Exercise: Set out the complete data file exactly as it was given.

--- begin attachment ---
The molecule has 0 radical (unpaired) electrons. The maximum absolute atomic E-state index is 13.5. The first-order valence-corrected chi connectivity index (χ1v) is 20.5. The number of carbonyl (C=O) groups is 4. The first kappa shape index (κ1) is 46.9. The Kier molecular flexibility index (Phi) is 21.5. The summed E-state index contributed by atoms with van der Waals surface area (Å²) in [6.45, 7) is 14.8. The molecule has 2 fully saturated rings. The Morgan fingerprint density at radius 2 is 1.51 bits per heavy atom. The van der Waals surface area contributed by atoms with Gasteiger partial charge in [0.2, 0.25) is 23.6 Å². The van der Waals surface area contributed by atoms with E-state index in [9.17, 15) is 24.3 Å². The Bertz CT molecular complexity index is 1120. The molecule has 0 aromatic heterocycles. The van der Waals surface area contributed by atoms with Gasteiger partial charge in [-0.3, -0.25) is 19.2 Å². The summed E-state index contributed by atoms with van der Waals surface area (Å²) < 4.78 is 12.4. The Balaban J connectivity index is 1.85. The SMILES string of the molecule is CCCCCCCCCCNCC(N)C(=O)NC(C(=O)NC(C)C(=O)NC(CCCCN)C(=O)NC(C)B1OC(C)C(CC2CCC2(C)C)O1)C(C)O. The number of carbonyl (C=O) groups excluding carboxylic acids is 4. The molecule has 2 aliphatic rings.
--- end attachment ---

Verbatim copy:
The molecule has 0 radical (unpaired) electrons. The maximum absolute atomic E-state index is 13.5. The first-order valence-corrected chi connectivity index (χ1v) is 20.5. The number of carbonyl (C=O) groups is 4. The first kappa shape index (κ1) is 46.9. The Kier molecular flexibility index (Phi) is 21.5. The summed E-state index contributed by atoms with van der Waals surface area (Å²) in [6.45, 7) is 14.8. The molecule has 2 fully saturated rings. The Morgan fingerprint density at radius 2 is 1.51 bits per heavy atom. The van der Waals surface area contributed by atoms with Gasteiger partial charge in [0.2, 0.25) is 23.6 Å². The van der Waals surface area contributed by atoms with E-state index in [9.17, 15) is 24.3 Å². The Bertz CT molecular complexity index is 1120. The molecule has 0 aromatic heterocycles. The van der Waals surface area contributed by atoms with Gasteiger partial charge in [-0.3, -0.25) is 19.2 Å². The summed E-state index contributed by atoms with van der Waals surface area (Å²) < 4.78 is 12.4. The Balaban J connectivity index is 1.85. The SMILES string of the molecule is CCCCCCCCCCNCC(N)C(=O)NC(C(=O)NC(C)C(=O)NC(CCCCN)C(=O)NC(C)B1OC(C)C(CC2CCC2(C)C)O1)C(C)O. The number of carbonyl (C=O) groups excluding carboxylic acids is 4. The molecule has 2 aliphatic rings.